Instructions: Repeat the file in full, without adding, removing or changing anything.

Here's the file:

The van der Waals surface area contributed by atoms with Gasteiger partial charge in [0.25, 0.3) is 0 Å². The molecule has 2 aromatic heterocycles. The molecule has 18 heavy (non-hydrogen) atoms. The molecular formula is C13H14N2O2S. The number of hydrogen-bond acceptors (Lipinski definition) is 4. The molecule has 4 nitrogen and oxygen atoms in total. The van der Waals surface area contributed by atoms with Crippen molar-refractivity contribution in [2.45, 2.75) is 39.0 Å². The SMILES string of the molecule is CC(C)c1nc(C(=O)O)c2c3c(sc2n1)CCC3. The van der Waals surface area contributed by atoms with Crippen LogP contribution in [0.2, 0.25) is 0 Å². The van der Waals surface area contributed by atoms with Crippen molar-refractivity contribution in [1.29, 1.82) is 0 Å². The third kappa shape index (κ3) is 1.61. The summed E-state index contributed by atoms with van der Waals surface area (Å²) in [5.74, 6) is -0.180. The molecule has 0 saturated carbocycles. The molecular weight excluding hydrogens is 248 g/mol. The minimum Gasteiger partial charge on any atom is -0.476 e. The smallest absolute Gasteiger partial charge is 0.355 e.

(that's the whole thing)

The van der Waals surface area contributed by atoms with Gasteiger partial charge in [0.25, 0.3) is 0 Å². The molecule has 2 aromatic heterocycles. The molecule has 18 heavy (non-hydrogen) atoms. The molecular formula is C13H14N2O2S. The number of hydrogen-bond acceptors (Lipinski definition) is 4. The molecule has 4 nitrogen and oxygen atoms in total. The van der Waals surface area contributed by atoms with Crippen molar-refractivity contribution in [2.45, 2.75) is 39.0 Å². The SMILES string of the molecule is CC(C)c1nc(C(=O)O)c2c3c(sc2n1)CCC3. The van der Waals surface area contributed by atoms with Crippen LogP contribution in [0.2, 0.25) is 0 Å². The van der Waals surface area contributed by atoms with Crippen molar-refractivity contribution in [1.29, 1.82) is 0 Å². The third kappa shape index (κ3) is 1.61. The summed E-state index contributed by atoms with van der Waals surface area (Å²) in [5.74, 6) is -0.180. The molecule has 0 saturated carbocycles. The molecular weight excluding hydrogens is 248 g/mol. The minimum Gasteiger partial charge on any atom is -0.476 e. The smallest absolute Gasteiger partial charge is 0.355 e.